Allocate Adequate Resources to Counter Right-Wing
This also translates into a need for adequate staffing and resources for investigators
looking into the far-right. The United Kingdom, for example, allocated the lead to fight
extreme right-wing violence to MI5 for the first time in October 2018,57 signalling the
shifted priorities and threat levels for the UK government. Germany, as another case in
point, has also significantly stepped up group-based (i.e. forming criminal or terrorist
organisations) investigations and prosecutions targeting the extreme right recently,
resulting in some key trails and convictions, for example against the so called “Oldschool
Society (OSS)” 58 or the “Freital” group. 59 Multiple other groups are currently being
investigated by the German Federal Prosecutor General. In other countries, such as for
example the United States, some observers claim that law enforcement has
systematically disregarded the threat posed by the extreme right for decades,60 resulting
in the authorities’ potential disconnect with the violent milieu regarding available
intelligence and threat assessments.61

Appropriate Judicial Responses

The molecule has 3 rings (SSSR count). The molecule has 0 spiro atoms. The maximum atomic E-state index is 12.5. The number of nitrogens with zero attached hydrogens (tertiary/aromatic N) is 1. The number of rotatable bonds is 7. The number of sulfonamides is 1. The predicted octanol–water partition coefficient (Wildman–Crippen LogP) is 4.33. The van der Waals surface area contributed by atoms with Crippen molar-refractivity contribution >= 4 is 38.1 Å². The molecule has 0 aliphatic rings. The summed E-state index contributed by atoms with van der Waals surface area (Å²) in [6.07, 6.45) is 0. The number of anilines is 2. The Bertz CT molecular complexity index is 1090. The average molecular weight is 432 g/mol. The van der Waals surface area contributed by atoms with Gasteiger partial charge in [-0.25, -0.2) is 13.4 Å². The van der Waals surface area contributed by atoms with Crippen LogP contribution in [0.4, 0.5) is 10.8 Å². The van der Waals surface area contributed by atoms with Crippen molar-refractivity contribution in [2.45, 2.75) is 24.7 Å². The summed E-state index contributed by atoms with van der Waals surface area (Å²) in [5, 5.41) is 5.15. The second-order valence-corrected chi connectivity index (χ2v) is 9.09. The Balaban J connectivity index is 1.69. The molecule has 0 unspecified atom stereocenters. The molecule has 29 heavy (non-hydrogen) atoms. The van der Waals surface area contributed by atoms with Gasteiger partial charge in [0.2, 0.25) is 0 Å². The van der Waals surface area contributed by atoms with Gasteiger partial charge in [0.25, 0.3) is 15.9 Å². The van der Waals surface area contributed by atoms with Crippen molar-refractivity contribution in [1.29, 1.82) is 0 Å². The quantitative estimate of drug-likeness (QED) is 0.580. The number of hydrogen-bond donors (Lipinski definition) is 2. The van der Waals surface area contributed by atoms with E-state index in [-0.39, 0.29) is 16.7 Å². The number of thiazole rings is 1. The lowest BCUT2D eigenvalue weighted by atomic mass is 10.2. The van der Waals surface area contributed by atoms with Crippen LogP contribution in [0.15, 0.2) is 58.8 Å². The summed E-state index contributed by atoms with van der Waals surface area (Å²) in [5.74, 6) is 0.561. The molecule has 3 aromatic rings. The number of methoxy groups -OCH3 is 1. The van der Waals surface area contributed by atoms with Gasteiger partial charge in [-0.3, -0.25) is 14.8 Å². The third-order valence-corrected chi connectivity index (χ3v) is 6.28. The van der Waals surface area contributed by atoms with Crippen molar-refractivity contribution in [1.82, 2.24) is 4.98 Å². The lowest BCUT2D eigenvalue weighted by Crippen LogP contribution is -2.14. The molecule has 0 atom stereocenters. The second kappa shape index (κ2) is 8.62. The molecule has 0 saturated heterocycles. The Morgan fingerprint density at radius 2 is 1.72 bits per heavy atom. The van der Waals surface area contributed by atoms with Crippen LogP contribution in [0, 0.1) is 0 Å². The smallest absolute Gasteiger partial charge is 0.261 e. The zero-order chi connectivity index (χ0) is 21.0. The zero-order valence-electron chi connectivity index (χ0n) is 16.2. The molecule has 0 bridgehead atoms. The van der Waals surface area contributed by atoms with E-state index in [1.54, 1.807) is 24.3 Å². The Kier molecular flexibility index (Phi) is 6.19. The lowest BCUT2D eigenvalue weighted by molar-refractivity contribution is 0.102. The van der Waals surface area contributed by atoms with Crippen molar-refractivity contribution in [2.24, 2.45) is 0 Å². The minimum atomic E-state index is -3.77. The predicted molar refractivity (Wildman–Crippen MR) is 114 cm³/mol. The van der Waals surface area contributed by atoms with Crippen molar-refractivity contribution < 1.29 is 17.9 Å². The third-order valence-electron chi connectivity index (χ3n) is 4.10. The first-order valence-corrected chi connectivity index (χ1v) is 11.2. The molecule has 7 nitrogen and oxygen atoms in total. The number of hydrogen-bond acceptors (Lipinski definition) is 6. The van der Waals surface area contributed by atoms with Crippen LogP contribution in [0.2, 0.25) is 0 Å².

Appropriate judicial actions against extreme right-wing perpetrators of violent crimes
must be quick and efficient. The Greek authorities slow process in the trial against
members of the extreme right-wing Golden Dawn party, for example, might have had an
impact on increased violence against migrants, refugees and political opponents

57 Harriet Agerholm, “MI5 agents to take lead in fight against far-right extremism for first time,” Independent, October
29, 2018,
investigation-security-services-a8607106.html (accessed December 3, 2018).
58 “Bavarian court jails ‘Oldschool’ extremists,” DW, March 15, 2017,

oldschool-extremists/a-37943239 (accessed December 4, 2018).
59 “Neo-Nazi group jailed for terror attack plans against refugees,” The Local de, March 15, 2017, (accessed December
4, 2018).
60 Janet Reitman, “U.S. Law Enforcement Failed to See the Threat of White Nationalism. Now They Don’t Know How to